The Islamic State's all-female religious police force in charge of patrolling the streets of Raqqa have tortured a young woman after she was found breastfeeding in public by placing a medieval-like spiked clamp around her chest, an opposition group has reported.
The women-operated al-Khansa brigade, which is in charge of enforcing ISIS' strict sharia law within its de-facto capital in Syria, recently used a device called a "biter" to punish a 24-year-old mother who, residents allege, was found breastfeeding in public, according to the ISIS opposition website Raqqa is Being Slaughtered Silently.
The brigade officers claimed the woman needed to be punished, with their reasoning being that her niqab didn't meet Sharia standards. The woman, who goes by the pseudonym of Batol, was taken to a torture chamber where her chest was placed into the painful device. more >>
The al Shabaab terrorist group in Somalia is claiming responsibility for the Christmas day attack on the African Union base in Mogadishu that killed at least three peacekeepers and a civilian contractor last Thursday.
At least eight al Shabaab gunmen infiltrated the base and carried out the attack, which was initiated while the AU base was hosting a Christmas party. The al-Qaeda-linked extremist group's military operations spokesman, Sheikh Abdiasis Abu Musab, told Reuters that the barrage was specifically designated to be carried out while Christmas was being celebrated on the base.
"We targeted the enemies at a time they were celebrating Christmas," Musab said. more >>
A Christian missionary who has been serving with her husband in Central Africa for the past 25 years tells of her experiences working to empower women and children victimized by militants in the conflict-ravaged Democratic Republic of Congo.
Congo, home to an estimated 77.4 million people, has been wracked almost since its declaration as a republic in 1960 by civil war, and later ethnic conflicts and a refugee crises. Subsequent peace deals and an eventual democratic election have done very little to redeem the 5.8 million lives lost to violence and reassure the additional millions living in displacement. Roaming militia forces, vying to control pockets of the country as well as its many natural resources, remain the bane of any attempts to stabilize the Christian-majority nation.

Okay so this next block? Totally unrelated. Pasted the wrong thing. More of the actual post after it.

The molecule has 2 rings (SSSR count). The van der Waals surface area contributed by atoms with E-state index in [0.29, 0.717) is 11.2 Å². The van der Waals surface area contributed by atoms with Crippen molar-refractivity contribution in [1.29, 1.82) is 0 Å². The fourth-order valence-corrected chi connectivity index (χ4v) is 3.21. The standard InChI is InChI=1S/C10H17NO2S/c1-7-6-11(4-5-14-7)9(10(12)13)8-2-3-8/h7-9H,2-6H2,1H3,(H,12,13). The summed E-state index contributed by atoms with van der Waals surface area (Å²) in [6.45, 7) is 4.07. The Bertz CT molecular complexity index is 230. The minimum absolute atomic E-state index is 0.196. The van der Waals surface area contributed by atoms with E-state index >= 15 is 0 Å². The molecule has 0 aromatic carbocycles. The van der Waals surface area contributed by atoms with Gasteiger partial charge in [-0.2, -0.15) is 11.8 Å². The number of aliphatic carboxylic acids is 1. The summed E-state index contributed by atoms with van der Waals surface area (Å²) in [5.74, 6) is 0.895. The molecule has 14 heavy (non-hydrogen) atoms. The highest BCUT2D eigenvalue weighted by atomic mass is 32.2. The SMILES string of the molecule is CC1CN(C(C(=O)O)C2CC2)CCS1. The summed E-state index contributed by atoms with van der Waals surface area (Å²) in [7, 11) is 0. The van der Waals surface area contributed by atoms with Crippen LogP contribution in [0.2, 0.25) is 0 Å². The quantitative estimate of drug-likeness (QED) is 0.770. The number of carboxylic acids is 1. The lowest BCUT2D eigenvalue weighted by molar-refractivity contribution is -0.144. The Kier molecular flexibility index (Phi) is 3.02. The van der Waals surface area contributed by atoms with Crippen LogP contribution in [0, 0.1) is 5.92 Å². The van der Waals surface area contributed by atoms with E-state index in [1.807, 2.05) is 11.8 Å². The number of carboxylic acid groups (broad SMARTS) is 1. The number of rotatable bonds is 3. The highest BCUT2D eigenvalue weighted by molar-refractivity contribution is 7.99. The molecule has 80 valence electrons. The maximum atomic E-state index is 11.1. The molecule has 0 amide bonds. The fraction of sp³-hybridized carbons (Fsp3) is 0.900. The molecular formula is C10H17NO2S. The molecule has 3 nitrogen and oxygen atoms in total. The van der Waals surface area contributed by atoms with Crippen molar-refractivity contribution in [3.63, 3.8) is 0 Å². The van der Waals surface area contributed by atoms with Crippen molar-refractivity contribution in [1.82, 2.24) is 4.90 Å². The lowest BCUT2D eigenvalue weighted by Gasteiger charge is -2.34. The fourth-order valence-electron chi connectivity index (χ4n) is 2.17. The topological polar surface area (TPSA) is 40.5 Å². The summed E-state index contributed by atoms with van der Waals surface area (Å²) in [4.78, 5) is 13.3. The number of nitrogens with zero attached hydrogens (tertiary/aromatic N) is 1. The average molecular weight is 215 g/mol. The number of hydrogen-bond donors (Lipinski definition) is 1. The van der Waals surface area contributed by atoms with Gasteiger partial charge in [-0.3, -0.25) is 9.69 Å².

A particular kind of violence, perpetrated mostly upon Congo's female population by roaming militias (from Rwanda, Uganda, or elsewhere) and even by members of the national army, have earned the Central African country the deplorable distinction of being the "rape capital of the world," as well as the worst place in the world to be a woman, according to the United Nations. more >>
The alleged Taliban mastermind behind the Pakistani school massacre that killed 148 people in Peshawar last week has been killed, officials said. American drones have, meanwhile, struck two compounds in the North Waziristan tribal region, killing at least seven militants.
CBS News reported that Pakistani security forces carried out a raid in the Bara area late on Thursday night. The suspected planner responsible for the school massacre, which left over 130 children dead, has been identified only by the name "Saddam."
Shahab Ali Shah, head of police administration in Khyber, said that the target was killed following a gun battle, while his six accomplices were injured and arrested. more >>
President Barack Obama visited U.S. troops on Christmas Day at the Marine Corps Base in Hawaii, thanking them for their service as the military operations in Afghanistan draw to a close, and honoring the birth of Christ.
"So on a day when we celebrate the Prince of Peace and many of us count our blessings, one of the greatest blessings we have is the extraordinary dedication and sacrifices you all make," Obama told the troops, according to ABC News.
"We could not be more thankful. I know I speak for everyone in the entire country when I say, we salute you." more >>
For the first time in 1,400 years, there will be no Christmas celebrations in Nineveh province, home to Iraq's largest remaining Christian community and largest non-Muslim minority, and a site of great biblical significance. This northern province, whose area is over three times larger than that of Lebanon, is now part of the Islamic State's caliphate, and its Christians and churches are no longer tolerated.
What has become of Nineveh's Christians? What will be their fate?
These should be pressing concerns for America, especially its 247 million Christians. Yet the mainstream media rarely cover this story — a New York Times reporter in a recent e-mail says it's of "limited interest," explaining that "most of our readers have only vague notions of who they are anyway and why their issues are relevant to the United States." A better explanation would be that the Times and other establishment elites are reluctant to focus on the goals, rather than just the tactics, of Islamist extremist ideology. A main goal is total Islamization — and it is on the verge of being realized in Iraq. more >>